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Donald Trump and Emmanuel Macron are alike in their narcissism

15 July 2017

11:20 AM

15 July 2017

11:20 AM

When Theresa May invited Donald Trump to London, shortly after his inauguration, the howls of the bien-pensant commentariat could be heard from Islington to Brighton. Yet when Emmanuel Macron invited the American president to Paris to stand by his side on Bastille Day, there was barely a peep.

How to explain this? Sophie Pedder, Paris editor of the Macron-infatuated Economist, was quick off the mark. Macron, she announced, had extended his invitation to Trump from a position of strength and credibility. ‘May has neither.’

The Elysée press office could not have expressed it more viciously. Yet this conveniently overlooks that May’s invitation was issued before the general election, when May hardly seemed weak nor incredible, while Macron’s invitation served no purpose other than to glorify Macron himself, who revelled in every moment of the celebrations.

In his thus-far brief presidency, Macron has shown himself obsessed with symbolism and the accumulation of total power. His presidential portrait, which I have previously discussed in these columns, is one example. His regal entrance to the Palace of Versailles for a joint session of the National Assembly and Senate, another. Landing in a harness from a helicopter on the deck of a French nuclear submarine was perhaps his most Jupiterian stunt so far.


His vague programme to reform everything has yet to advance a centimetre, but his obsessive auto-glorification suggests that Macron and Trump are rather similar. It is not just Trump who suffers from a narcissistic personality disorder. And not just Trump who seems incapable of broaching any opposition whatsoever.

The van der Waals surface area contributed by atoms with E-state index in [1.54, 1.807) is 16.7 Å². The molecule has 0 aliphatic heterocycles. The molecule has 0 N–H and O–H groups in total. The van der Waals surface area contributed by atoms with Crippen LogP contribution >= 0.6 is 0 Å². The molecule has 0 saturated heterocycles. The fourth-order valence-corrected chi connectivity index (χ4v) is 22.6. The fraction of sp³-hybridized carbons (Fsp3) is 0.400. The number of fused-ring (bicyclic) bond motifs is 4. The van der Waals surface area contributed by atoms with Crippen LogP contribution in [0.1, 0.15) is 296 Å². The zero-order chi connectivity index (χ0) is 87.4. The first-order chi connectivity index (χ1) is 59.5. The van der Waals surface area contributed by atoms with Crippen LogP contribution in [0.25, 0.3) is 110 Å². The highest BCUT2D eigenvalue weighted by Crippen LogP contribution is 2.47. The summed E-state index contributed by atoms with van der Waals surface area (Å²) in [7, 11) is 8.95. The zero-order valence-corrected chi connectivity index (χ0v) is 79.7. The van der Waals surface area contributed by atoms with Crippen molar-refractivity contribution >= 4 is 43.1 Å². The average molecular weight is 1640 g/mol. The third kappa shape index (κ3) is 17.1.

On the eve of Trump’s visit, the highlight of which was the traditional military parade down the Champs Elysée, Macron took time out to humiliate Pierre de Villiers, the head of his army, who had dared to express to deputies his unease at the new president’s plan to cut the army’s budget, despite his campaign promise not to do so. The reaction was brutal. ‘Je suis votre chef,’ declared Macron, who, like Trump, has himself never served a day in the service of his country.

It seems that any defiance will now provoke the reprisals of the Macron movement. In southern France, Macron’s party has launched a legal challenge to the parliamentary victory of the conservative opposition deputy Emmanuelle Ménard, who inflicted a crushing defeat on the candidate of Macron’s La République en Marche. Macron’s party has now complained to the constitutional court alleging that (shockingly!), Mme Ménard had enjoyed the support of her husband, the mayor of Béziers, and of her own blog, Boulevard Voltaire. That Macron enjoyed the support of the essentially the entirety of the mainstream media in France is an irony that has been overlooked. Mme Ménard, a smart communicator who considers Macron a phoney, has been targeted for judicial assassination.

In this week in which France supposedly celebrates liberty, equality and fraternity, lest any journalists get the idea that they can defy the Elysée, the editor of Paris Match has been judicially summonsed to explain why he published photographs of the massacre perpetrated at Nice a year ago, since these pictures are considered by the government to be unsuitable for distribution. Meanwhile, there are data showing that France has become the most active nation in Europe at suppressing Twitter and Facebook accounts that do not meet the government’s standards of acceptability.

There is an authoritarian whiff about Mr Macron, propelled by exactly the same self-regard as his American homologue. As he paraded imperiously around Paris with Trump at his side, we saw not one, but two presidents utterly incapable of humility or restraint. Talk of ‘Macron mania,’ so readily accepted by credulous journalists in Paris and beyond, is utter nonsense. Macron is not adored by the French who elected him because the only alternative was Marine Le Pen. The mania seems to be entirely within Macron himself.

Jonathan Miller is a municipal councillor in southern France and author of France, a Nation on the Verge of a Nervous Breakdown. He tweets @lefoudubaron.

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